Proving your case

At the start of a case, the parties’ lawyers draft statements of case, setting out their respective positions. They may then draft further statements of case dealing with points raised in their opponent’s statements. Typically, skeleton arguments are drafted by the parties’ lawyers shortly before trial and oral opening and closing submissions are made by each side’s lawyers during trial.

Witnesses can be required to give evidence by either party (there is no property in a witness). A witness who is unwilling to give evidence can be served with a witness summons requiring them to attend court to give oral evidence (and/or produce documents to court) – although a witness who is outside England and Wales cannot be served with a summons. Instead, a letter of request might be sought, requesting the court in the witness’s home country to take evidence to be sent to the English court.

A witness statement will be drafted ahead of trial by the party intending to use that witness. Although a lawyer might compile this, it should be written in the witness’s own words. Witnesses who do not speak (or do not speak sufficient) English will give a statement in their own language which is then translated. All witnesses have to sign a statement of truth, confirming that they believe the facts in the witness statement are true. Contempt of court proceedings can be brought against anyone making a false statement in a document verified by a statement of truth.

At trial, the witness will be questioned by the other party’s lawyer, not the judge (although the judge can ask questions if they want to).

The parties can, with the permission of the court, appoint experts to opine on certain specialist evidential issues (such as on valuation of loss / an asset or on a technical issue). Usually the parties each appoint an expert, however, the expert owes their duties to the court. Expert evidence is usually given in the form of an expert reports and the parties can cross-examine the other side’s experts at trial.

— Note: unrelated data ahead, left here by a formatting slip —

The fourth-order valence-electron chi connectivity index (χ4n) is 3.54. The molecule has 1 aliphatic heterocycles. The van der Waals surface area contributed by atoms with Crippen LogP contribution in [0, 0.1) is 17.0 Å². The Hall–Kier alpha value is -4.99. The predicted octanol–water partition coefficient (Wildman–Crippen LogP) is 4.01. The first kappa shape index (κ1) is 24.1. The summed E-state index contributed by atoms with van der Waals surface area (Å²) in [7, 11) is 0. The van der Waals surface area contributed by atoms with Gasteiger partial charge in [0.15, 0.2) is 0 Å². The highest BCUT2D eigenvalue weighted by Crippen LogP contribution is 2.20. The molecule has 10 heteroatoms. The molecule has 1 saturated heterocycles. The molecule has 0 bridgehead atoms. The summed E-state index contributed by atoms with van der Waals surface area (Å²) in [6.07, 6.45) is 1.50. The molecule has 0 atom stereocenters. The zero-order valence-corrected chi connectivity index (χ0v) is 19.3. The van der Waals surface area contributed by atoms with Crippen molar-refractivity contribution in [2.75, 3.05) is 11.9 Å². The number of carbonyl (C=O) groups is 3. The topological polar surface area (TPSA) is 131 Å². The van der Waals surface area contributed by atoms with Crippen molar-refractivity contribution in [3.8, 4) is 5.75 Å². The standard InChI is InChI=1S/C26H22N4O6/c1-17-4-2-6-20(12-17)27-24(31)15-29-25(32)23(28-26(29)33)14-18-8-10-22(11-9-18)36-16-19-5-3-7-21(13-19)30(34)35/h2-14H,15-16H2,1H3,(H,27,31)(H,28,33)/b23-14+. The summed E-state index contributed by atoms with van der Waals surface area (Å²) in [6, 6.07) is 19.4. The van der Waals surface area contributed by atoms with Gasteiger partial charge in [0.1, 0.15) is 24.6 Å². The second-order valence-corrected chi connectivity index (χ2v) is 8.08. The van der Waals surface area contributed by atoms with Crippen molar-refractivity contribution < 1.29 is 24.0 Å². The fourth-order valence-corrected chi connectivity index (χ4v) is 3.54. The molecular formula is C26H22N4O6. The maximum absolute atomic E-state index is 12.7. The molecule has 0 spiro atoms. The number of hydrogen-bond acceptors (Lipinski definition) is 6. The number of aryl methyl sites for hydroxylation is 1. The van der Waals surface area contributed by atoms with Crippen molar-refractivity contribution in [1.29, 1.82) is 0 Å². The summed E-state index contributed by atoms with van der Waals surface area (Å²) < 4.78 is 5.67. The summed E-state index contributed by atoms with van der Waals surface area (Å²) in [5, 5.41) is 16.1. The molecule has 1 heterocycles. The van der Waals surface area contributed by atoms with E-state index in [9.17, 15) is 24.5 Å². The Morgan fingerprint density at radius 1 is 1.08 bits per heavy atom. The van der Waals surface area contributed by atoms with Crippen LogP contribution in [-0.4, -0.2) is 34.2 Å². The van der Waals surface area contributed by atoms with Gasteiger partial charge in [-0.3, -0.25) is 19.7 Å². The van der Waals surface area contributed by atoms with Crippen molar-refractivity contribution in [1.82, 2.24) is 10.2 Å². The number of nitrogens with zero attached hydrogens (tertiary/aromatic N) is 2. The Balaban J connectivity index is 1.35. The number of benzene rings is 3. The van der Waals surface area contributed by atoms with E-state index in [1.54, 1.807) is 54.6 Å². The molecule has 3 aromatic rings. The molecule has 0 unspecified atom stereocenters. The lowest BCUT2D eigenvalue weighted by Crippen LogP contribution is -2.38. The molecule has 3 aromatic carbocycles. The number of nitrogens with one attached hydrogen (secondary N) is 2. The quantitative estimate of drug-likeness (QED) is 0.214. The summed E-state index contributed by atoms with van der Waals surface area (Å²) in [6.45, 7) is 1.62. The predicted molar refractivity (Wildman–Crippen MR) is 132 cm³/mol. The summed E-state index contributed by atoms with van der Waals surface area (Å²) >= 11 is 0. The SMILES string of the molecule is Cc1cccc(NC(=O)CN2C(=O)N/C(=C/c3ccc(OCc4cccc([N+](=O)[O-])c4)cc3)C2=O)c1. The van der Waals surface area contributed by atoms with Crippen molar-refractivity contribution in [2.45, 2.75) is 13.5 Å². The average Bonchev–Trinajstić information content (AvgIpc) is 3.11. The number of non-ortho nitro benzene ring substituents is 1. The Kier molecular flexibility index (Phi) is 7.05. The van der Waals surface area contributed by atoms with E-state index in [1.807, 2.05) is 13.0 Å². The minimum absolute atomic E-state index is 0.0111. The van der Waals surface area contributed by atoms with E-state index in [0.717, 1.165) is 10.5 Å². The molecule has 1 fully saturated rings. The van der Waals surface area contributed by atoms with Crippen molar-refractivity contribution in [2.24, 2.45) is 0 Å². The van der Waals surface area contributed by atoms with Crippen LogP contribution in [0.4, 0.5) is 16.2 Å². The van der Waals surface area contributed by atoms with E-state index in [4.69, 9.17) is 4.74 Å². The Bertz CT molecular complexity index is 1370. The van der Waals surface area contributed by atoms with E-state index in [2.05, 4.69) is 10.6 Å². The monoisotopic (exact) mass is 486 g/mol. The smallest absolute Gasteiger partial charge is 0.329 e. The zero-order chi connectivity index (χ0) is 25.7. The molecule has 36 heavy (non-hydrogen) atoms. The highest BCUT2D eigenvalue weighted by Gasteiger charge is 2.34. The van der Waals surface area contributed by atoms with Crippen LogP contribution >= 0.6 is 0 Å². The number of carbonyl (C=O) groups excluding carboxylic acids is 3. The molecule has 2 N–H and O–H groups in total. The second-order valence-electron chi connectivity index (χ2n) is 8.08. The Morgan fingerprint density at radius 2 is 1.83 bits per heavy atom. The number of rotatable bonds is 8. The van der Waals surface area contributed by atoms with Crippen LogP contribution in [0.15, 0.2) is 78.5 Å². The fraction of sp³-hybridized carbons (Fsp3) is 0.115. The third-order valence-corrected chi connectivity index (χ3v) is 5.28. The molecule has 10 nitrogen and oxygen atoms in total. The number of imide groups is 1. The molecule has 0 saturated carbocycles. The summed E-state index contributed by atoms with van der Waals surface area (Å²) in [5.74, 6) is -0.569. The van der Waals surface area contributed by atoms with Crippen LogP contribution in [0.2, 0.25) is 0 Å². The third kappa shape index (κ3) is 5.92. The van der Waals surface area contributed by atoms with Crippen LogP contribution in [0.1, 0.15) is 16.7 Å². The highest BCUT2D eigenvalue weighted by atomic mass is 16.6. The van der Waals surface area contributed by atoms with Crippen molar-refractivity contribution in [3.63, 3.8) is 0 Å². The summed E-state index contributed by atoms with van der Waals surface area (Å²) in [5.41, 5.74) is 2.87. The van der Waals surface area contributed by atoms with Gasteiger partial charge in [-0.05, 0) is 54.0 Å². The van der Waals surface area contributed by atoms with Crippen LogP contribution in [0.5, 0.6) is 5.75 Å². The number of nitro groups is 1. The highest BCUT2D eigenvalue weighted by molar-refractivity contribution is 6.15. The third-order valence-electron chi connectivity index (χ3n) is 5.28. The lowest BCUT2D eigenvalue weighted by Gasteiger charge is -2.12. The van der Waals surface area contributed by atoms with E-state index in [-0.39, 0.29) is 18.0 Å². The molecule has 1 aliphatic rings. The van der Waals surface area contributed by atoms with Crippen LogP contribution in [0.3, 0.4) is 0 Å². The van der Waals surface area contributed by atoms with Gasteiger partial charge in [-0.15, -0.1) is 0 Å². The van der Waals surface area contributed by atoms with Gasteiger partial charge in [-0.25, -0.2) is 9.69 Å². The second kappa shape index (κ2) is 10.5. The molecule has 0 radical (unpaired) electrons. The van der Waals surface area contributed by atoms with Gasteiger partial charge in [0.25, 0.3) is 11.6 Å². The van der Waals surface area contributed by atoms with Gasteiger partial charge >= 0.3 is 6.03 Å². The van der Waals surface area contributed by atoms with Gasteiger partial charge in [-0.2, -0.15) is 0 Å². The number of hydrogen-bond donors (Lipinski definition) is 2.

Yes, in most large commercial claims, the parties always have to disclose their “known adverse documents”, as a minimum. Key documents are also usually disclosed when the parties serve their statements of case. Later on, the court may well order further disclosure, often of those documents which are likely to support or adversely affect a party’s case. It is common to have to use technology to help with the disclosure process, given the large volume of documentation usually involved.

Unless the court orders otherwise, non-parties can see the statements of case (see How are arguments put before the court?) and judgments and orders in a case without needing permission. If they get permission, they can also see the documents attached to a statement of case (eg the contract between the parties), witness statements, expert reports and skeleton arguments. The court will weigh up the risk of harm in releasing these documents against the principle of open justice.

Usually, each side’s lawyers make oral opening submissions, witnesses are then called to be questioned, then (if any) the experts are called and then each side’s lawyers make oral closing submissions.

These materials are written and provided for general information purposes only. They are not intended and should not be used as a substitute for taking legal advice. Specific legal advice should be taken before acting on any of the topics covered.

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